“They shortened their thumb and elongated their other fingers through time,” says Rachel Racicot, a researcher who studies cetacean evolution at the Senckenberg Research Institute and Natural History Museum in Frankfurt, Germany.

Though blow hole development likely started with the protocetids, it really became apparent in the basilosaurids. They began to form streamlined heads with noses more useful for coming up for air. “They start to have their nose closer to the back of their heads to make it easier to breathe,” Racicot says.

These creatures went extinct between 42 million and 34 million years ago — roughly the time the ancestors of modern cetaceans began to appear. The descendants of basilosaurids lost their hind legs completely and split into the two groups of whales we know today: baleen whales and toothed whales.

Baleen whales emerged as the earliest whale group about 41 million years ago. These first whales included the ancestors of species like bowheads, humpbacks, right whales and blue whales. Toothed whales started to appear about 34 million years ago with the ancestors of orcas, dolphins, porpoises, sperm whales, belugas and beaked whales, though the oldest whale species still around today have only been around for roughly 10 million years, and most species are only a few million years old.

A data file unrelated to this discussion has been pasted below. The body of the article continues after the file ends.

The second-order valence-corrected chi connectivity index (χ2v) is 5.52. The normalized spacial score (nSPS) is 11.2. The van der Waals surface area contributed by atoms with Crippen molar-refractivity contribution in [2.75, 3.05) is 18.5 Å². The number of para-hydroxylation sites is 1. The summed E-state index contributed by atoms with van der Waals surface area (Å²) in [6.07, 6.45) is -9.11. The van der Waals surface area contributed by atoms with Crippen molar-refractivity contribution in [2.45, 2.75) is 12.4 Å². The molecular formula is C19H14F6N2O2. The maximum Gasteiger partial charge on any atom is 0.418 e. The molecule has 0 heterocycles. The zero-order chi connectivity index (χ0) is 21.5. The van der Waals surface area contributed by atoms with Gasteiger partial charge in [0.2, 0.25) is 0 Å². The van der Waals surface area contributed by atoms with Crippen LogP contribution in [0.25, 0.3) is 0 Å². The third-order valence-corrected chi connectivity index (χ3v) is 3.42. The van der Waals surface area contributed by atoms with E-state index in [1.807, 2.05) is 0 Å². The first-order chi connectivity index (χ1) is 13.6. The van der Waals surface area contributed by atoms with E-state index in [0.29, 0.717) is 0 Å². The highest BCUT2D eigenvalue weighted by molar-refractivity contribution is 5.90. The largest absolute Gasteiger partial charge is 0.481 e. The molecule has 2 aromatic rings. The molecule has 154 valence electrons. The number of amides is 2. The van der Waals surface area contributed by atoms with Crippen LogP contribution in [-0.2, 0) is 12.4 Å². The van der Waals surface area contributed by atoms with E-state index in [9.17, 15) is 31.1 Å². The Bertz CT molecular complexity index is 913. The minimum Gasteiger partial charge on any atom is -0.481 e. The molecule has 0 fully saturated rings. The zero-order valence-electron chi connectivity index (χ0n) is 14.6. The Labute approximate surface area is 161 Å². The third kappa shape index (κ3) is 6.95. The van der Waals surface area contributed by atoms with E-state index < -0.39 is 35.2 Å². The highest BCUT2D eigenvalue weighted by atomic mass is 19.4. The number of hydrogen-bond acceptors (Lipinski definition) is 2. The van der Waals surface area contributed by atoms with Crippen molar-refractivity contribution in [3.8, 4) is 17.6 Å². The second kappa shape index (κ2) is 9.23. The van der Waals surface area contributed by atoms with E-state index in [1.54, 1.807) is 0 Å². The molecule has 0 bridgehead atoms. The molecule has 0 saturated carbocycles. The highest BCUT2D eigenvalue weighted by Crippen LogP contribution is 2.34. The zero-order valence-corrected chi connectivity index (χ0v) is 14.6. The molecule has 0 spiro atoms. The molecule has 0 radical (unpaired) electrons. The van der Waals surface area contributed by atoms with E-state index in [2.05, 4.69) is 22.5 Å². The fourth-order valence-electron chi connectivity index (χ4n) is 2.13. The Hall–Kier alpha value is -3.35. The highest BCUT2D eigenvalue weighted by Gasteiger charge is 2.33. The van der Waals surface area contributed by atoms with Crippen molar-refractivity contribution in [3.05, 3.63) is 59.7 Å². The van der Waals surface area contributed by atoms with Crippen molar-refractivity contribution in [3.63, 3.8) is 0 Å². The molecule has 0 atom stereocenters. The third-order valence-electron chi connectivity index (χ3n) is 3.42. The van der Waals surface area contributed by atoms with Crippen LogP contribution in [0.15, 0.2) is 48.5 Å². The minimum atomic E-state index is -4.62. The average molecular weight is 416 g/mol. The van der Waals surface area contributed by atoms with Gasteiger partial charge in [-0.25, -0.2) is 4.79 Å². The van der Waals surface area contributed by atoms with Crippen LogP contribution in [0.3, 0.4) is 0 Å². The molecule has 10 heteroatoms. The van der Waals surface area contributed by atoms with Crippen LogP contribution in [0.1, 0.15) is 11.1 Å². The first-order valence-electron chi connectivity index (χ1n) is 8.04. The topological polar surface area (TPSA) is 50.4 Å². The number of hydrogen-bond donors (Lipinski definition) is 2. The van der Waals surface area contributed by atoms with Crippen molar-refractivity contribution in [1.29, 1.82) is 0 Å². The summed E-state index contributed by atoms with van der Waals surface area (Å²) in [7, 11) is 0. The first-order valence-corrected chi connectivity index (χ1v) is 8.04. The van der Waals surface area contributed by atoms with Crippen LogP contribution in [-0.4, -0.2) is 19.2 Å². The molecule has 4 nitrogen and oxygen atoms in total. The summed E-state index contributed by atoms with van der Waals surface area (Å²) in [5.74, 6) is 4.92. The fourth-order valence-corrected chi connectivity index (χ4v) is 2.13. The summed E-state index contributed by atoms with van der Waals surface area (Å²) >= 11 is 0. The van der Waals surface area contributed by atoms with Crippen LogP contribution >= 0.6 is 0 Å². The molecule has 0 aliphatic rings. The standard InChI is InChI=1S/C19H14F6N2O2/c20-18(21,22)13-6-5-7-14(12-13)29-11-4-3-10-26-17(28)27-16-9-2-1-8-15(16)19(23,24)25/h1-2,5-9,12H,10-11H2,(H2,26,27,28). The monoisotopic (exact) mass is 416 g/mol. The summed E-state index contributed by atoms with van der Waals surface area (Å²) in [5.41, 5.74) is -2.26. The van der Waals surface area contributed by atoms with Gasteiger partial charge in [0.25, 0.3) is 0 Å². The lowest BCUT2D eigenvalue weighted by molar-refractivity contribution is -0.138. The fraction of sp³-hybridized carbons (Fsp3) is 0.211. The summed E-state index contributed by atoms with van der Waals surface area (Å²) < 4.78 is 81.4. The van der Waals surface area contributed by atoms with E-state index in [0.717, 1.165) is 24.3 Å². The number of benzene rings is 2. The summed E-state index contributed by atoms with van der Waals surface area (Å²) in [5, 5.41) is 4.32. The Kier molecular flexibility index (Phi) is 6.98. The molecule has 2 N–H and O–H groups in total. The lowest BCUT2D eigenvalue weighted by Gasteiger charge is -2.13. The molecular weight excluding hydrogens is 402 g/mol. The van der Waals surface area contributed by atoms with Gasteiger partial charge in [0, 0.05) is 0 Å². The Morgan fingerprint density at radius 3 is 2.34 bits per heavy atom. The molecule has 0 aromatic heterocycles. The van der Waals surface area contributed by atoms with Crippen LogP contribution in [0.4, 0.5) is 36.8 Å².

The major difference between baleen and toothed whales is their feeding strategy. The toothed whales hunt down prey and eat it, often using echolocation. Baleen whales are still carnivorous, but they specialize in grazing on tiny creatures like krill in vast numbers, filtering them through their grill-like baleen as they swim.

As these two groups began to emerge from their basilosaurid ancestors, they also started to develop another key component that sets cetaceans apart from many mammals — their smarts. “We see a real jump in brain size happening in the Eocene,” Thewissen says.

While modern research on whale intelligence is expanding, it has also revealed that many mysteries remain concerning these giants of the deep.

3 Free Articles Left

Want it all? Get unlimited access when you subscribe.

Subscribe

Already a subscriber? Register or Log In

Want unlimited access?

Subscribe today and save 50%

Subscribe

Already a subscriber? Register or Log In